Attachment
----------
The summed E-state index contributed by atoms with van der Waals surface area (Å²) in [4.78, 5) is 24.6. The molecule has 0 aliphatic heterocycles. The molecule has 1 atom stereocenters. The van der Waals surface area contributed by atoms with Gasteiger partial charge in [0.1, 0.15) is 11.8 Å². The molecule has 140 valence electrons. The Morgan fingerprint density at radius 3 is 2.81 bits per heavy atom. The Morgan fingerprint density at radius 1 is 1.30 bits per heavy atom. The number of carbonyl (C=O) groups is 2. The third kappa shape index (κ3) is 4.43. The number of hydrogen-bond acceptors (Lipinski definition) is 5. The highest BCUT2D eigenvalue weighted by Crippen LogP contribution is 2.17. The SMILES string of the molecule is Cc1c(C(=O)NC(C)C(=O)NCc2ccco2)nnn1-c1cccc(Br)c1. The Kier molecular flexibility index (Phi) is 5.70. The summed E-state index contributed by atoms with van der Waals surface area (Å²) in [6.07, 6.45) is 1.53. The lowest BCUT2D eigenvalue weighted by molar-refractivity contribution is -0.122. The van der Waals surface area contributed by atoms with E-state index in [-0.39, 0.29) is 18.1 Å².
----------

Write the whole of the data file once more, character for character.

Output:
The summed E-state index contributed by atoms with van der Waals surface area (Å²) in [4.78, 5) is 24.6. The molecule has 0 aliphatic heterocycles. The molecule has 1 atom stereocenters. The van der Waals surface area contributed by atoms with Gasteiger partial charge in [0.1, 0.15) is 11.8 Å². The molecule has 140 valence electrons. The Morgan fingerprint density at radius 3 is 2.81 bits per heavy atom. The Morgan fingerprint density at radius 1 is 1.30 bits per heavy atom. The number of carbonyl (C=O) groups is 2. The third kappa shape index (κ3) is 4.43. The number of hydrogen-bond acceptors (Lipinski definition) is 5. The highest BCUT2D eigenvalue weighted by Crippen LogP contribution is 2.17. The SMILES string of the molecule is Cc1c(C(=O)NC(C)C(=O)NCc2ccco2)nnn1-c1cccc(Br)c1. The Kier molecular flexibility index (Phi) is 5.70. The summed E-state index contributed by atoms with van der Waals surface area (Å²) in [6.07, 6.45) is 1.53. The lowest BCUT2D eigenvalue weighted by molar-refractivity contribution is -0.122. The van der Waals surface area contributed by atoms with E-state index in [-0.39, 0.29) is 18.1 Å².